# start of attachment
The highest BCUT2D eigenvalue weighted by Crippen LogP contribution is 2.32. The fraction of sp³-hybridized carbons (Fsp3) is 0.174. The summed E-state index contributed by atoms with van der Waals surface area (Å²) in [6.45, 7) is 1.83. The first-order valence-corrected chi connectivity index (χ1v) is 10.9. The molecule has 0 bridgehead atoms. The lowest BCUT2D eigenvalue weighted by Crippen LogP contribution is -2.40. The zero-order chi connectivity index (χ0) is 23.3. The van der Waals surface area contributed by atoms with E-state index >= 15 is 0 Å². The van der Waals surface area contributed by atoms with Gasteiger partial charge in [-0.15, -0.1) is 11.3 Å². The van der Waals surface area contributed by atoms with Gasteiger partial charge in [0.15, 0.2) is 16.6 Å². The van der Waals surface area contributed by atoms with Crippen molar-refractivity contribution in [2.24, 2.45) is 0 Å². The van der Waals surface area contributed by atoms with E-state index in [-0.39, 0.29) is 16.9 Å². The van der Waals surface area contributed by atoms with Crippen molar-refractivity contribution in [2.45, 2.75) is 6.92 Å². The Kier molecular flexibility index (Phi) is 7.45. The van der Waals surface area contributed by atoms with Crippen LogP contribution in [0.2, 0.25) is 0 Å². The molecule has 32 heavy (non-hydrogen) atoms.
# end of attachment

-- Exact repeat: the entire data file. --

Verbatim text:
The highest BCUT2D eigenvalue weighted by Crippen LogP contribution is 2.32. The fraction of sp³-hybridized carbons (Fsp3) is 0.174. The summed E-state index contributed by atoms with van der Waals surface area (Å²) in [6.45, 7) is 1.83. The first-order valence-corrected chi connectivity index (χ1v) is 10.9. The molecule has 0 bridgehead atoms. The lowest BCUT2D eigenvalue weighted by Crippen LogP contribution is -2.40. The zero-order chi connectivity index (χ0) is 23.3. The van der Waals surface area contributed by atoms with E-state index >= 15 is 0 Å². The van der Waals surface area contributed by atoms with Gasteiger partial charge in [-0.15, -0.1) is 11.3 Å². The van der Waals surface area contributed by atoms with Gasteiger partial charge in [0.15, 0.2) is 16.6 Å². The van der Waals surface area contributed by atoms with Crippen molar-refractivity contribution in [2.24, 2.45) is 0 Å². The van der Waals surface area contributed by atoms with E-state index in [-0.39, 0.29) is 16.9 Å². The van der Waals surface area contributed by atoms with Crippen molar-refractivity contribution in [2.45, 2.75) is 6.92 Å². The Kier molecular flexibility index (Phi) is 7.45. The van der Waals surface area contributed by atoms with Crippen LogP contribution in [0.2, 0.25) is 0 Å². The molecule has 32 heavy (non-hydrogen) atoms.